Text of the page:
What’s In It:

Foods rich in fat, like bacon, can lead to the disease pancreatitis in dogs. Once a dog has developed pancreatitis, their pancreas’ become inflamed and stop functioning correctly.

What It Can Do:

This leads to all sorts of problems with digestion and nutrient absorption.

H/T Can I Give My Dog

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It should also be noted that the amount of damage these foods can do vary on the specific breeds and sizes of your dogs. Like humans, all dogs are different and can react differently to foods. Though it’s better to keep them away from these foods just for good measure.

Categories
Packaged Food

Spam Nuts are Real and Totally Not a Porno Title

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Spam and Macadamia Nuts. Two things that have virtually nothing in common other than they’re popular in Hawaii and I have a can of each in the glove compartment of my car. But it looks like they’ll have one more thing in common as the Hamakua Macadamia Nut Co. has released Spam-flavored Macadamia nuts to join in union two of Hawaii’s tasty staples.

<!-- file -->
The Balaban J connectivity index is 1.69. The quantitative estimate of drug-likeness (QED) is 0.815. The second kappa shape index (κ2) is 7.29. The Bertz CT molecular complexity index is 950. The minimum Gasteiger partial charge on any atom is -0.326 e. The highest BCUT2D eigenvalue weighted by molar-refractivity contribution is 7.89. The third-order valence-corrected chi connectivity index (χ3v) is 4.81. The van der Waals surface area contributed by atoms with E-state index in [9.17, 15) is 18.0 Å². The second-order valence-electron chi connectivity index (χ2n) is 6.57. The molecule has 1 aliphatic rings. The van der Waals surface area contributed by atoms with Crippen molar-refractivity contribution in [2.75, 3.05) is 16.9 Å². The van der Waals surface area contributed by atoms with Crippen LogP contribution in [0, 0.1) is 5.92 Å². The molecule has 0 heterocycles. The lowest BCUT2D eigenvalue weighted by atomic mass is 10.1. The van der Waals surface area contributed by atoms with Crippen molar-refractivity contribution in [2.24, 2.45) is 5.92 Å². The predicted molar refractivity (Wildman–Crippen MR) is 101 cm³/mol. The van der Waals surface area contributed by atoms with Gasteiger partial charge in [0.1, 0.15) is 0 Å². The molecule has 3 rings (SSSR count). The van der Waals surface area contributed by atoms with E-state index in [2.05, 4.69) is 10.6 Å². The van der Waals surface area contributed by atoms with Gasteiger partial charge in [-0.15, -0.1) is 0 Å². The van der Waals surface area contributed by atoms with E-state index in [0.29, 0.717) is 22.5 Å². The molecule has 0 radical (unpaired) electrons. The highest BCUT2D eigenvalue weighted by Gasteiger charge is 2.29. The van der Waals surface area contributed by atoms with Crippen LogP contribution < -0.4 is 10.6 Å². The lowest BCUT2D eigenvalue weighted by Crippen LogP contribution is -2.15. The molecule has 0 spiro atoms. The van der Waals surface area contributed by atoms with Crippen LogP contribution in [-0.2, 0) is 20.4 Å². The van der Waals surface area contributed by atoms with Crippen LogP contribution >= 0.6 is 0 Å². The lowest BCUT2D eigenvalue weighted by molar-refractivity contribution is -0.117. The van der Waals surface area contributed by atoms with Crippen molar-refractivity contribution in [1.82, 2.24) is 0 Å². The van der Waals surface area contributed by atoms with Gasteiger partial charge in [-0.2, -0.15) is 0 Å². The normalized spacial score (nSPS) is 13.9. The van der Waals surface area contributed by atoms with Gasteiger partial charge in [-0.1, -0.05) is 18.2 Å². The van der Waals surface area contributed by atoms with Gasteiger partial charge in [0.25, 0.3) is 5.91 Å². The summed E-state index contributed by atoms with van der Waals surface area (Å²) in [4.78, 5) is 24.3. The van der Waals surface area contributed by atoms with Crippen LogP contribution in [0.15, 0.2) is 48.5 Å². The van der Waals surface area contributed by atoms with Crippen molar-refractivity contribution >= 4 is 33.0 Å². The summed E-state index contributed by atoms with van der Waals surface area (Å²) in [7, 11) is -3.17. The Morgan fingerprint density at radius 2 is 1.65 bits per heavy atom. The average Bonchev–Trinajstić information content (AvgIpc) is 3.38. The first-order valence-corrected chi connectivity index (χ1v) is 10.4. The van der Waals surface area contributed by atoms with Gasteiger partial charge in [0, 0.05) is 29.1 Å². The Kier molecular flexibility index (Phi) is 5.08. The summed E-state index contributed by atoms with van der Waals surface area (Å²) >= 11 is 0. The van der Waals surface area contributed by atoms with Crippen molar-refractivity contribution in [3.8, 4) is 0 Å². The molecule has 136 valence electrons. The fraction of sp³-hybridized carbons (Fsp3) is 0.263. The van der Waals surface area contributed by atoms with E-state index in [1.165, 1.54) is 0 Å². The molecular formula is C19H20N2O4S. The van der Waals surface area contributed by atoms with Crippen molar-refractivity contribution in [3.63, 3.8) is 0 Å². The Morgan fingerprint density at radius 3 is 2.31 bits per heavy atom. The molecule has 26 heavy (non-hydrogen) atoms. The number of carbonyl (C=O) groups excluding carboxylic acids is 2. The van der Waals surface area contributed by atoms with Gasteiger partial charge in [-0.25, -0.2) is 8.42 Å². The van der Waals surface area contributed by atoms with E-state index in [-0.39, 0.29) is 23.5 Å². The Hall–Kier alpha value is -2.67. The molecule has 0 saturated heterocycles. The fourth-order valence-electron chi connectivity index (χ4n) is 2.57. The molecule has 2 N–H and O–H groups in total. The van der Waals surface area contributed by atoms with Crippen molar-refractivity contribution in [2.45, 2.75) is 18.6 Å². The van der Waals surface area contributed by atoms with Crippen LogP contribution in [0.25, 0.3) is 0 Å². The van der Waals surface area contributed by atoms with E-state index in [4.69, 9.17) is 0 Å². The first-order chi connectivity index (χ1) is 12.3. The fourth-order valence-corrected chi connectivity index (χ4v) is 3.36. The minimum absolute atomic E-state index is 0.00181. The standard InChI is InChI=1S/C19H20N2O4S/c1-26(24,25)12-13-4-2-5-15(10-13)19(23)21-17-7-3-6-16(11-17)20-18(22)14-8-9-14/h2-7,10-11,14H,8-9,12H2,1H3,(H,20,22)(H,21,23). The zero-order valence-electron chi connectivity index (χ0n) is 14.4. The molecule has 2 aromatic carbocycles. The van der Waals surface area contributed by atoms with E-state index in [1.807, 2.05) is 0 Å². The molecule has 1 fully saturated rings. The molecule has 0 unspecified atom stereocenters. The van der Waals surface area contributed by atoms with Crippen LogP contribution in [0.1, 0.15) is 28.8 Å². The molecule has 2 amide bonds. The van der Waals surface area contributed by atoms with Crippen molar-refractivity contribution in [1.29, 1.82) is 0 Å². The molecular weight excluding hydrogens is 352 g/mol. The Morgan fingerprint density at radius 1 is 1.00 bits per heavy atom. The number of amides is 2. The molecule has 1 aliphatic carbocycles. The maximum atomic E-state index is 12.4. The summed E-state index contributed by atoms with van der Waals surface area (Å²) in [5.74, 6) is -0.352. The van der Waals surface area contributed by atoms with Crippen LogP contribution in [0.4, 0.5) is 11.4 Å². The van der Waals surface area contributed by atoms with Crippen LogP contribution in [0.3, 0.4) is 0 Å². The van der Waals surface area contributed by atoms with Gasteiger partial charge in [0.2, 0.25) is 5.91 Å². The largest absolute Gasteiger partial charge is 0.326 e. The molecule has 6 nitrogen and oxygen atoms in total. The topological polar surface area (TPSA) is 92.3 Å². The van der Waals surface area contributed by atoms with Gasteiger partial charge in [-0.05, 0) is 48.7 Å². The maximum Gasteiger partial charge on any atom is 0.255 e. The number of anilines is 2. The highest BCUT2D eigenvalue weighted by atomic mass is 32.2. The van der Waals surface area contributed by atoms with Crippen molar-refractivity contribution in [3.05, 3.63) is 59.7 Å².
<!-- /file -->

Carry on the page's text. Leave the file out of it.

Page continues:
The nuts are dusted with a seasonal Hormel blend for that spam-flavored taste, meaning there sadly won’t be chucks of Spam in each bag. Still, I’d very much like to try a bag just to say I did. Especially if I end up liking it, I’ll pretty much have Christmas gifts covered for my entire family.

The Spam-flavored Macadamia Nuts are available for purchase at Hawnnut for $3.95 in a 4.5 oz can and $7.75 for a 10z pouch.

PicThx Hawnnut

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News

Chocolate Covered Macadamia Nuts

I was going through some pictures of my last trip to Hawaii and realized how much I miss eating macadamia nuts. Original, salted or chocolate covered, they are all good. Thought I would please your eyeballs like I did mine, with a little eye-candy, no pun intended.